What were the five biggest stories of the week? Here’s what visitors to this site were reading.
Researchers led by UniSA are searching for companies interested to develop surface processing capabilities in a planned Surface Manufacturing Cooperative Research Centre (SMCRC).
Surface Engineering and Manufacturing optimise material properties, customise products, enhancing their longevity and performance.
For SMEs, it’s a gateway to innovation, reducing costs and fostering global competitiveness by delivering superior and tailored solutions.
Tasmanian ferry manufacturer Incat Tasmania has new plans for a smaller version of its first-to-market large aluminium zero emission catamaran ferry.
With the world’s largest lightweight battery electric ferry with a capacity to carry more than 2,000 passengers and 225 vehicles already under construction, founder Robert Clifford has announced plans to make zero emission battery electric vessels more readily available for the world.
In January Argentine company Buquebus ordered what will be Incat’s first-ever electric aluminium catamaran design – a 148 metre long catamaran ‘utility Ro-Pax’ design.
Funding totalling $26 million has been announced through ARC Linkage Projects 2023 Round 1 across 50 projects, including for next-generation microchip manufacture, anodes for next-generation lithium batteries, and addressing superalloy microstructure defects.
The Linkage Projects scheme backs projects that “initiate or develop long term strategic research alliance” and provides funding of between $50,000 and $300,000 per annum for up to five years.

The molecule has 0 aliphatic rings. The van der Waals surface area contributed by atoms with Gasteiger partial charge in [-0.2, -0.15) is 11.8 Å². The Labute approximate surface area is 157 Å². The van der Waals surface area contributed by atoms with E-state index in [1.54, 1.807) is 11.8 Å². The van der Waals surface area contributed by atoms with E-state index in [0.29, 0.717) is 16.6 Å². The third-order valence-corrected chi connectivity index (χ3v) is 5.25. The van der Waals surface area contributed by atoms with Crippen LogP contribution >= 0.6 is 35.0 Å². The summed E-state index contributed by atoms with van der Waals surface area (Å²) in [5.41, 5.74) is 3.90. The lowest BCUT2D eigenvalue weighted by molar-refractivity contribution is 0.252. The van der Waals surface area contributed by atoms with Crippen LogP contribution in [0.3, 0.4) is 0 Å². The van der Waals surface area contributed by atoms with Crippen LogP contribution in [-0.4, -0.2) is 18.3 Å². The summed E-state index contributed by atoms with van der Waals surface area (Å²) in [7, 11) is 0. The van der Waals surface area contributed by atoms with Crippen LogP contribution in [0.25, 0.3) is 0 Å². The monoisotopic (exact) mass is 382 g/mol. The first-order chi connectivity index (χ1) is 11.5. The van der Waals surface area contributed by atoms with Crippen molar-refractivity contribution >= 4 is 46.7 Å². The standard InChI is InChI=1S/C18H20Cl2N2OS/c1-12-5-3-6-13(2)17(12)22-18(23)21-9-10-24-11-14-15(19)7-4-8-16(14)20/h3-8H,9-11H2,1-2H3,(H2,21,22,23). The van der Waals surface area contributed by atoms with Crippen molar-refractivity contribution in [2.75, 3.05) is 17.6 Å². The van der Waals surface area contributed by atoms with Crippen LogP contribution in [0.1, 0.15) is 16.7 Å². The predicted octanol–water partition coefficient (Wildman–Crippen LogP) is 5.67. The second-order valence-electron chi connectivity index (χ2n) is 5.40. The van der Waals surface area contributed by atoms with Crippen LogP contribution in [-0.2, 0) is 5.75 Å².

Fertiliser and explosives company Incitec Pivot announced on Monday morning that Brian Kruger has stepped down as Chairman and non-executive director, effective immediately, citing personal reasons.
Kruger had been a director at Incitec since June 2017 and Chairman since July 2019.
The company nominated delivery of sustained earnings for shareholders through COVID-19 and geopolitical instability as achievements under Kruger’s leadership, as well as his steering of the strategy to demerge Incitec Pivot Fertilisers and Dyno Nobel, selling the Waggaman ammonia manufacturing facility in the US, and the company’s “clear roadmap for decarbonisation.”
Opal has officially opened its new $140 million corrugated cardboard packaging facility, in Wodonga, Victoria.
The 55,000-square-metre facility utilises high-speed packaging manufacturing technology, Opal says, and will make the boxes using recycled and kraft paper from Opal’s Botany Mill in Sydney and Maryvale Mill, in the Latrobe Valley.
The packaging will be used for fresh produce, food processing, FMCG, and other manufacturing industries across Australia.
Picture: credit Opal